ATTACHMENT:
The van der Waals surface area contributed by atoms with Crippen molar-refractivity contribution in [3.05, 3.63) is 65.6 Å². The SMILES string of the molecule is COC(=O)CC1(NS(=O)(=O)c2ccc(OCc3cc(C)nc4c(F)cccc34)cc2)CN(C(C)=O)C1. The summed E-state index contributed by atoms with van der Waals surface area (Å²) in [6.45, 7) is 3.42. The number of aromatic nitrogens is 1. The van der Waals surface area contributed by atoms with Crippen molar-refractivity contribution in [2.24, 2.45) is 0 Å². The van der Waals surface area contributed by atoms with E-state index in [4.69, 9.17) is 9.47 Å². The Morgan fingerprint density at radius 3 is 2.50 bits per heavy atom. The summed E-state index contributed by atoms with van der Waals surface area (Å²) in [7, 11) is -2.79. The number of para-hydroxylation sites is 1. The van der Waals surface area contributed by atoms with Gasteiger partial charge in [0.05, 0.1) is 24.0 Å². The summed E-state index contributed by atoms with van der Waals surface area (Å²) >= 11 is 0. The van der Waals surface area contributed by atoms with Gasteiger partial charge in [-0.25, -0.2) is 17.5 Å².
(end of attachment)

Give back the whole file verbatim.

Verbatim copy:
The van der Waals surface area contributed by atoms with Crippen molar-refractivity contribution in [3.05, 3.63) is 65.6 Å². The SMILES string of the molecule is COC(=O)CC1(NS(=O)(=O)c2ccc(OCc3cc(C)nc4c(F)cccc34)cc2)CN(C(C)=O)C1. The summed E-state index contributed by atoms with van der Waals surface area (Å²) in [6.45, 7) is 3.42. The number of aromatic nitrogens is 1. The van der Waals surface area contributed by atoms with Crippen molar-refractivity contribution in [2.24, 2.45) is 0 Å². The van der Waals surface area contributed by atoms with E-state index in [4.69, 9.17) is 9.47 Å². The Morgan fingerprint density at radius 3 is 2.50 bits per heavy atom. The summed E-state index contributed by atoms with van der Waals surface area (Å²) in [7, 11) is -2.79. The number of para-hydroxylation sites is 1. The van der Waals surface area contributed by atoms with Gasteiger partial charge in [0.05, 0.1) is 24.0 Å². The summed E-state index contributed by atoms with van der Waals surface area (Å²) >= 11 is 0. The van der Waals surface area contributed by atoms with Gasteiger partial charge in [-0.25, -0.2) is 17.5 Å².